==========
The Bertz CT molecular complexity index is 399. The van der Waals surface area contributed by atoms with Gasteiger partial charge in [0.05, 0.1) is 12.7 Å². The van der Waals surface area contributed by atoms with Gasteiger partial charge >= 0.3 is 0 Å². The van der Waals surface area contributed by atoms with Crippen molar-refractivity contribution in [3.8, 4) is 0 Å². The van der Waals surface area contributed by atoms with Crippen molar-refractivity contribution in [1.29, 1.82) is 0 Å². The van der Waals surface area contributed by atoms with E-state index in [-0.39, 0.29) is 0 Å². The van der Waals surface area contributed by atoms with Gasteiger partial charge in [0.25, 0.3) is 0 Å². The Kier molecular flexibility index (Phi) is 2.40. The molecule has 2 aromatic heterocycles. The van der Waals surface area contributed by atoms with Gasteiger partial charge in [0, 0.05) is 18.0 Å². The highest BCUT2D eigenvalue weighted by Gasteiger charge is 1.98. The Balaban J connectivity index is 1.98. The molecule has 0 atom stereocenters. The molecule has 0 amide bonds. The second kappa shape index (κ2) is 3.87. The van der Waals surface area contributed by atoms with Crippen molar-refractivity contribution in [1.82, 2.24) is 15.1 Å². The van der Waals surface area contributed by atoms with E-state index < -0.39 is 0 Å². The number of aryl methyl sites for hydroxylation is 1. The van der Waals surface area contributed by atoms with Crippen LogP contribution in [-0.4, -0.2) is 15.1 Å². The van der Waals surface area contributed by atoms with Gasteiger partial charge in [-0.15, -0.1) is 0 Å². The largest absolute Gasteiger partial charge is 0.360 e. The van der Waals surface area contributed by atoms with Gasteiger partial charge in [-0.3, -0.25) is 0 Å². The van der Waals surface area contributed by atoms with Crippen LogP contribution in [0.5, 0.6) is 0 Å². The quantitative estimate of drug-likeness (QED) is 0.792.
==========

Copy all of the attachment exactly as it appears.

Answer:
The Bertz CT molecular complexity index is 399. The van der Waals surface area contributed by atoms with Gasteiger partial charge in [0.05, 0.1) is 12.7 Å². The van der Waals surface area contributed by atoms with Gasteiger partial charge >= 0.3 is 0 Å². The van der Waals surface area contributed by atoms with Crippen molar-refractivity contribution in [3.8, 4) is 0 Å². The van der Waals surface area contributed by atoms with Crippen molar-refractivity contribution in [1.29, 1.82) is 0 Å². The van der Waals surface area contributed by atoms with E-state index in [-0.39, 0.29) is 0 Å². The van der Waals surface area contributed by atoms with Gasteiger partial charge in [0.25, 0.3) is 0 Å². The Kier molecular flexibility index (Phi) is 2.40. The molecule has 2 aromatic heterocycles. The van der Waals surface area contributed by atoms with Gasteiger partial charge in [0, 0.05) is 18.0 Å². The highest BCUT2D eigenvalue weighted by Gasteiger charge is 1.98. The Balaban J connectivity index is 1.98. The molecule has 0 atom stereocenters. The molecule has 0 amide bonds. The second kappa shape index (κ2) is 3.87. The van der Waals surface area contributed by atoms with Crippen molar-refractivity contribution in [1.82, 2.24) is 15.1 Å². The van der Waals surface area contributed by atoms with E-state index < -0.39 is 0 Å². The number of aryl methyl sites for hydroxylation is 1. The van der Waals surface area contributed by atoms with Crippen LogP contribution in [-0.4, -0.2) is 15.1 Å². The van der Waals surface area contributed by atoms with Gasteiger partial charge in [-0.15, -0.1) is 0 Å². The largest absolute Gasteiger partial charge is 0.360 e. The van der Waals surface area contributed by atoms with Gasteiger partial charge in [-0.3, -0.25) is 0 Å². The van der Waals surface area contributed by atoms with Crippen LogP contribution in [0.5, 0.6) is 0 Å². The quantitative estimate of drug-likeness (QED) is 0.792.